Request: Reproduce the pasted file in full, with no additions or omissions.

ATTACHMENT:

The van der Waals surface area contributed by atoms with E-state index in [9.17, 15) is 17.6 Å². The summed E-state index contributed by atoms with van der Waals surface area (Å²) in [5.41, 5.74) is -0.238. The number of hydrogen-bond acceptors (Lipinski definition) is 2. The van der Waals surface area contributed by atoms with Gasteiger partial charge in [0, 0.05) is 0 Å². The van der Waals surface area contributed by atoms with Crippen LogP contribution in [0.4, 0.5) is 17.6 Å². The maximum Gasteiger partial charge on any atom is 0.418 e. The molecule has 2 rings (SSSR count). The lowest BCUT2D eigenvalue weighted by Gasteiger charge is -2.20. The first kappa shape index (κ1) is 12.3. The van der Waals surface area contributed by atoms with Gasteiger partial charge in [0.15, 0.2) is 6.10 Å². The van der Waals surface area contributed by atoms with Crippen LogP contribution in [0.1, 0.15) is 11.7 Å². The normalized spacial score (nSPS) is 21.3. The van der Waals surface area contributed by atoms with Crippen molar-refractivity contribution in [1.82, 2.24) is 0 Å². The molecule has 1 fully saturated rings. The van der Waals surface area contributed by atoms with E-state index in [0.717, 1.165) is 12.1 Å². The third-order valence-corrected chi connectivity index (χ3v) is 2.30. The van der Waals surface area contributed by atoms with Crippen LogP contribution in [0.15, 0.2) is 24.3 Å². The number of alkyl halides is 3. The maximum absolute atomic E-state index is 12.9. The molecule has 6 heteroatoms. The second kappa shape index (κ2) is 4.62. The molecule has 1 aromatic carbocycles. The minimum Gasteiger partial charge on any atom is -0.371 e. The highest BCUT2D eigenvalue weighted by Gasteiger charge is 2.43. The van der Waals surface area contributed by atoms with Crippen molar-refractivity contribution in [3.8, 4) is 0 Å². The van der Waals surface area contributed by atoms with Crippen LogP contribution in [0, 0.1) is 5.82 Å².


The van der Waals surface area contributed by atoms with E-state index in [9.17, 15) is 17.6 Å². The summed E-state index contributed by atoms with van der Waals surface area (Å²) in [5.41, 5.74) is -0.238. The number of hydrogen-bond acceptors (Lipinski definition) is 2. The van der Waals surface area contributed by atoms with Gasteiger partial charge in [0, 0.05) is 0 Å². The van der Waals surface area contributed by atoms with Crippen LogP contribution in [0.4, 0.5) is 17.6 Å². The maximum Gasteiger partial charge on any atom is 0.418 e. The molecule has 2 rings (SSSR count). The lowest BCUT2D eigenvalue weighted by Gasteiger charge is -2.20. The first kappa shape index (κ1) is 12.3. The van der Waals surface area contributed by atoms with Gasteiger partial charge in [0.15, 0.2) is 6.10 Å². The van der Waals surface area contributed by atoms with Crippen LogP contribution in [0.1, 0.15) is 11.7 Å². The normalized spacial score (nSPS) is 21.3. The van der Waals surface area contributed by atoms with Crippen molar-refractivity contribution in [1.82, 2.24) is 0 Å². The molecule has 1 fully saturated rings. The van der Waals surface area contributed by atoms with E-state index in [0.717, 1.165) is 12.1 Å². The third-order valence-corrected chi connectivity index (χ3v) is 2.30. The van der Waals surface area contributed by atoms with Crippen LogP contribution in [0.15, 0.2) is 24.3 Å². The number of alkyl halides is 3. The maximum absolute atomic E-state index is 12.9. The molecule has 6 heteroatoms. The second kappa shape index (κ2) is 4.62. The molecule has 1 aromatic carbocycles. The minimum Gasteiger partial charge on any atom is -0.371 e. The highest BCUT2D eigenvalue weighted by Gasteiger charge is 2.43. The van der Waals surface area contributed by atoms with Crippen molar-refractivity contribution in [3.8, 4) is 0 Å². The van der Waals surface area contributed by atoms with Crippen LogP contribution in [0, 0.1) is 5.82 Å².